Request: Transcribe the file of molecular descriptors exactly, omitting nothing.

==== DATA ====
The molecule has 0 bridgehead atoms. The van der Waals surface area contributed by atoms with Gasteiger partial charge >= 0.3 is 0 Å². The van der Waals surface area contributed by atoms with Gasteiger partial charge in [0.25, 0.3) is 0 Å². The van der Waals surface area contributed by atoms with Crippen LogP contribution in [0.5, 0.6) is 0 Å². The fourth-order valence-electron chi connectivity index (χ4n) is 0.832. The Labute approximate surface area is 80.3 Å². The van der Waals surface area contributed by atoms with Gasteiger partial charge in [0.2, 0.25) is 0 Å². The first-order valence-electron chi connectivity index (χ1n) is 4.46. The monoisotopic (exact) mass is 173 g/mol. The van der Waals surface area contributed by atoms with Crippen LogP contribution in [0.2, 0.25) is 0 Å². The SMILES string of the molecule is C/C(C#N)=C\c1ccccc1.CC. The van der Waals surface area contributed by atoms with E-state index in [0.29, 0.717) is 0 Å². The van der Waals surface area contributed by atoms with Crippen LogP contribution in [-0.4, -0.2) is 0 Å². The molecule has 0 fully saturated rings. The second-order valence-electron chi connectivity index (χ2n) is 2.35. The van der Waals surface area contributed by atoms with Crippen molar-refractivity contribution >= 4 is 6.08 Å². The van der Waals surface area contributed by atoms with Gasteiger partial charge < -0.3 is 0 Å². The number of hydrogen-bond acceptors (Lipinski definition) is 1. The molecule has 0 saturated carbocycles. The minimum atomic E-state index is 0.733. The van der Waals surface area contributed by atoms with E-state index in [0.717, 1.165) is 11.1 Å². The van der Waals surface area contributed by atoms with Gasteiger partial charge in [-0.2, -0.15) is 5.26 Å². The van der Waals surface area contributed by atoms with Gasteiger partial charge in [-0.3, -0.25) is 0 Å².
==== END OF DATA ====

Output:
The molecule has 0 bridgehead atoms. The van der Waals surface area contributed by atoms with Gasteiger partial charge >= 0.3 is 0 Å². The van der Waals surface area contributed by atoms with Gasteiger partial charge in [0.25, 0.3) is 0 Å². The van der Waals surface area contributed by atoms with Crippen LogP contribution in [0.5, 0.6) is 0 Å². The fourth-order valence-electron chi connectivity index (χ4n) is 0.832. The Labute approximate surface area is 80.3 Å². The van der Waals surface area contributed by atoms with Gasteiger partial charge in [0.2, 0.25) is 0 Å². The first-order valence-electron chi connectivity index (χ1n) is 4.46. The monoisotopic (exact) mass is 173 g/mol. The van der Waals surface area contributed by atoms with Crippen LogP contribution in [0.2, 0.25) is 0 Å². The SMILES string of the molecule is C/C(C#N)=C\c1ccccc1.CC. The van der Waals surface area contributed by atoms with E-state index in [0.29, 0.717) is 0 Å². The van der Waals surface area contributed by atoms with Crippen LogP contribution in [-0.4, -0.2) is 0 Å². The molecule has 0 fully saturated rings. The second-order valence-electron chi connectivity index (χ2n) is 2.35. The van der Waals surface area contributed by atoms with Crippen molar-refractivity contribution >= 4 is 6.08 Å². The van der Waals surface area contributed by atoms with Gasteiger partial charge < -0.3 is 0 Å². The number of hydrogen-bond acceptors (Lipinski definition) is 1. The molecule has 0 saturated carbocycles. The minimum atomic E-state index is 0.733. The van der Waals surface area contributed by atoms with E-state index in [0.717, 1.165) is 11.1 Å². The van der Waals surface area contributed by atoms with Gasteiger partial charge in [-0.2, -0.15) is 5.26 Å². The van der Waals surface area contributed by atoms with Gasteiger partial charge in [-0.3, -0.25) is 0 Å².